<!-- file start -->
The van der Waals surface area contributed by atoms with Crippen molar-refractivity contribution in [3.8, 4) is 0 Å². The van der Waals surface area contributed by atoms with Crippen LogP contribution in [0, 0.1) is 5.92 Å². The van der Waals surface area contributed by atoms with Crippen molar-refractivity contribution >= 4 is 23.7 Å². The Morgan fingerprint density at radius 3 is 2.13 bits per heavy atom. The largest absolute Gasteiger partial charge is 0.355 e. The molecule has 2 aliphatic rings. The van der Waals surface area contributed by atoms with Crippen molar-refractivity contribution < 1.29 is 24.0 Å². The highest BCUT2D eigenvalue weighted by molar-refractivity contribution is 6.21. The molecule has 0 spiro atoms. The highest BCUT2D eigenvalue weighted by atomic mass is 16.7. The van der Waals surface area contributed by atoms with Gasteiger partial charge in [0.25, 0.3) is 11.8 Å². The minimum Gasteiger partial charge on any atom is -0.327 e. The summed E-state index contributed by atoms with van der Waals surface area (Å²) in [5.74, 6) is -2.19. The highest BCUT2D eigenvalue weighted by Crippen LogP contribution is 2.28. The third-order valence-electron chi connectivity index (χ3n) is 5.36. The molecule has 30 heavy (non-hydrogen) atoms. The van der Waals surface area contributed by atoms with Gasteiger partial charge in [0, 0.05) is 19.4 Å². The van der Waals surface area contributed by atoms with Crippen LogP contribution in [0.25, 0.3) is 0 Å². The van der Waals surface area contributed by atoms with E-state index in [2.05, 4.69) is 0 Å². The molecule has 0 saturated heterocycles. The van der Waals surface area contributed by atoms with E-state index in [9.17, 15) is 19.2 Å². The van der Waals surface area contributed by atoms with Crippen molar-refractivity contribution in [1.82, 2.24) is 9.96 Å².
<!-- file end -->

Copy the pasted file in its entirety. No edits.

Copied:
The van der Waals surface area contributed by atoms with Crippen molar-refractivity contribution in [3.8, 4) is 0 Å². The van der Waals surface area contributed by atoms with Crippen LogP contribution in [0, 0.1) is 5.92 Å². The van der Waals surface area contributed by atoms with Crippen molar-refractivity contribution >= 4 is 23.7 Å². The Morgan fingerprint density at radius 3 is 2.13 bits per heavy atom. The largest absolute Gasteiger partial charge is 0.355 e. The molecule has 2 aliphatic rings. The van der Waals surface area contributed by atoms with Crippen molar-refractivity contribution < 1.29 is 24.0 Å². The highest BCUT2D eigenvalue weighted by molar-refractivity contribution is 6.21. The molecule has 0 spiro atoms. The highest BCUT2D eigenvalue weighted by atomic mass is 16.7. The van der Waals surface area contributed by atoms with Gasteiger partial charge in [0.25, 0.3) is 11.8 Å². The minimum Gasteiger partial charge on any atom is -0.327 e. The summed E-state index contributed by atoms with van der Waals surface area (Å²) in [5.74, 6) is -2.19. The highest BCUT2D eigenvalue weighted by Crippen LogP contribution is 2.28. The third-order valence-electron chi connectivity index (χ3n) is 5.36. The molecule has 30 heavy (non-hydrogen) atoms. The van der Waals surface area contributed by atoms with Gasteiger partial charge in [0, 0.05) is 19.4 Å². The van der Waals surface area contributed by atoms with Crippen LogP contribution in [0.25, 0.3) is 0 Å². The van der Waals surface area contributed by atoms with E-state index in [2.05, 4.69) is 0 Å². The molecule has 0 saturated heterocycles. The van der Waals surface area contributed by atoms with E-state index in [9.17, 15) is 19.2 Å². The van der Waals surface area contributed by atoms with Crippen molar-refractivity contribution in [1.82, 2.24) is 9.96 Å².